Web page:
Iran denies tanker attacks as tensions soar
US Central Command released grainy black-and-white video it said showed crew members of an Iranian patrol boat removing an "unexploded limpet mine" from the hull of Japanese-owned tanker Kokuka Courageous.
DUBAI - Iran dismissed as "baseless" on Friday US accusations it executed twin attacks that left two tankers ablaze in the Gulf of Oman, raising fears of conflict in the strategically vital waterway.
China called for all sides to "resolve the conflict through dialogue" as oil prices jumped, while the European Union and the United Nations called for restraint.
Secretary of State Mike Pompeo warned Washington would defend its regional interests after US Central Command blamed Iranian forces for the attacks - the second in a month in the strategic shipping lane.
CENTCOM (US Central Command) released grainy black-and-white video it said showed crew members of an Iranian patrol boat removing an "unexploded limpet mine" from the hull of Japanese-owned tanker Kokuka Courageous.
No proxy group could be responsible, Pompeo said.
But Foreign Minister Mohammad Javad Zarif tweeted that the US had "immediately jumped to make allegations against Iran without a shred of factual or circumstantial evidence".
He accused Washington of seeking to "sabotage diplomacy" as Japanese Prime Minister Shinzo Abe visited Iran. One of the targeted vessels is owned by a Japanese company while the other was Norwegian-operated.
"It is a serious case which threatens our country's peace and stability," Japan's foreign ministry said in a statement, adding that the straits where the incidents occurred were "vital for our country's energy security".
With tensions spiralling between Iran and the United States, the European Union called for "maximum restraint" and UN chief Antonio Guterres warned against a Gulf confrontation.
But Iran labelled the attacks "suspicious," as its supreme leader Ayatollah Ali Khamenei rebuffed overtures by Abe to open talks with US President Donald Trump.
'AN AGGRESSIVE APPROACH'
Iranian President Hassan Rouhani called the US a "serious threat to global stability" as he attended an international forum in Kyrgyzstan.
"Over the last two years... using its economic, financial and military resources (it) has taken an aggressive approach," he said.
The two vessels, which were 10 nautical miles apart en route to Asia, were struck by explosions in the early daylight hours on Thursday after passing through the Strait of Hormuz some 25 nautical miles off Iran's southern coast.
The Front Altair carrying naphtha, a refined petroleum product, and owned by the Oslo-listed company Frontline was hit by three explosions, according to Norwegian officials, and remained ablaze into Thursday.
Explosions also struck the Japanese-owned Kokuka Courageous, which was loaded with methanol, but the fire on board was soon extinguished. One crew member suffered minor injuries and the ship was on Friday heading towards the UAE port of Khor Fakkan.
There was no claim of responsibility for the blasts, which struck both tankers at the waterline.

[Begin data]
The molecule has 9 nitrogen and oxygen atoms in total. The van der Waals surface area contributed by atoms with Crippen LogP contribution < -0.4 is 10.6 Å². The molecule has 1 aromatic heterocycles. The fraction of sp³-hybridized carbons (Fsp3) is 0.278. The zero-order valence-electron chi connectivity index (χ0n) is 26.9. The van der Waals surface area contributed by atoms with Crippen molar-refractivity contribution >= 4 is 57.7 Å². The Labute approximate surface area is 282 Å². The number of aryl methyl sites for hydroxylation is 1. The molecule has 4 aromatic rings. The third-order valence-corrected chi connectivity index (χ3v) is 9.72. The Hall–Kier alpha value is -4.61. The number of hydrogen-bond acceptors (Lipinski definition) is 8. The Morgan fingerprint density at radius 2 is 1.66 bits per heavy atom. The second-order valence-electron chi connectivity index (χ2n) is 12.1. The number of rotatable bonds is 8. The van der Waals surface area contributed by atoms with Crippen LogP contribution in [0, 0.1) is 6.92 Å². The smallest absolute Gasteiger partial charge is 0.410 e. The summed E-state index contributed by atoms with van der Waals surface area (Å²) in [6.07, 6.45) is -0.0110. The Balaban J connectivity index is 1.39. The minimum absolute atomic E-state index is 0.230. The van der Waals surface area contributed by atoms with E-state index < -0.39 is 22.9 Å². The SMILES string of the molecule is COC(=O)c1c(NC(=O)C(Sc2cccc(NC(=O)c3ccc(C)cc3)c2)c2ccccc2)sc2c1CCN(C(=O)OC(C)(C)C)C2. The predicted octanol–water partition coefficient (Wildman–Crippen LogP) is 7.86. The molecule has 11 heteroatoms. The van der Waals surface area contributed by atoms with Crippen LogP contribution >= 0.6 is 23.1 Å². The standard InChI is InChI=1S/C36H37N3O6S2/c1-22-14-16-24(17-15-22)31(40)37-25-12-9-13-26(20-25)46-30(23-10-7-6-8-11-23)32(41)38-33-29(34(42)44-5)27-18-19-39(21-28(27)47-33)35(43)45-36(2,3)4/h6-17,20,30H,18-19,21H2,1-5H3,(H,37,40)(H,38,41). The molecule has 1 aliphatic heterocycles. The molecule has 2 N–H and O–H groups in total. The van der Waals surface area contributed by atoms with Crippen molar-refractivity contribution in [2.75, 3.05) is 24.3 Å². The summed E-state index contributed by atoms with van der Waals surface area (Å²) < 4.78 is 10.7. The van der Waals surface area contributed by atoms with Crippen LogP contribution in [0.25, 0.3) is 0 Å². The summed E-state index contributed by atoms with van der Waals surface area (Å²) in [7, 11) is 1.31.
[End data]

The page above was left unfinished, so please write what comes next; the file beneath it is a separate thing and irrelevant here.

Iran said its navy rescued several dozen crew members from the two vessels, while the US Navy said it had picked up 21 from the Kokuka Courageous.
Iran's English-language Press TV aired footage of rescued crewmen from the Front Altair, saying they are all in "full health".
"Everything is OK," said one of the vessel's "chief officers", presenting himself as Russian and thanking Iran for its "hospitality."
Press TV said 11 of the crew were Russian, 11 Filipino and one Georgian.
The crew of the Japanese-owned Kokuka Courageous saw a "flying object" before a second blast on board, the operator's head said on Friday.
"The crew members are saying that they were hit by a flying object. They saw it with their own eyes," Yutaka Katada, head of Kokuka Sangyo shipping company, told reporters.
Washington has dispatched the destroyer USS Mason to the scene "to provide assistance," CENTCOM said in a statement while Oman said it sent two navy vessels to assist.
'IRAN OR PROXIES'
Pompeo said Thursday's tanker explosions were "the latest in a series of attacks" he blamed on Iran or its "proxies", including Yemeni rebel missile strikes which wounded 26 civilians at a Saudi airport on Wednesday.
A Riyadh-led coalition which is fighting the rebels it accuses of being Iranian proxies said Saudi air defences had intercepted a new rebel attack on an airport in the kingdom on Friday.
The abortive strike using five rebel drones targeted the southwestern city of Khamis Mushait, home to a huge airbase which has been the main launchpad of the coalition's more than four-year bombing campaign in Yemen.
"Taken as a whole, these unprovoked attacks present a clear threat to international peace and security," Pompeo said.
The United States has also accused Iran over 12 May attacks on four tankers anchored in the Gulf of Oman off the United Arab Emirates port of Fujairah.
The preliminary findings of a five-nation investigation indicated a state actor was responsible but stopped short of naming Iran.
The US called on Thursday for the UN Security Council to confront the "clear threat" posed by Iran.
Oil prices jumped at the threat of open conflict around the Strait of Hormuz, the chokepoint between the Gulf and the Gulf of Oman, through which some 15 million barrels of crude pass daily.
They spiked by more than four percent at one stage on Thursday as news of tanker attacks flashed onto traders' screens.
Prices retreated on Friday as the International Energy Agency downgraded its forecasts for global oil demand growth.
"We are in a dangerous moment in the region with this emerging pattern of attacks," said Elizabeth Dickinson, senior analyst with International Crisis Group.
"Any miscalculation or misunderstanding risks a spiral toward more direct confrontation."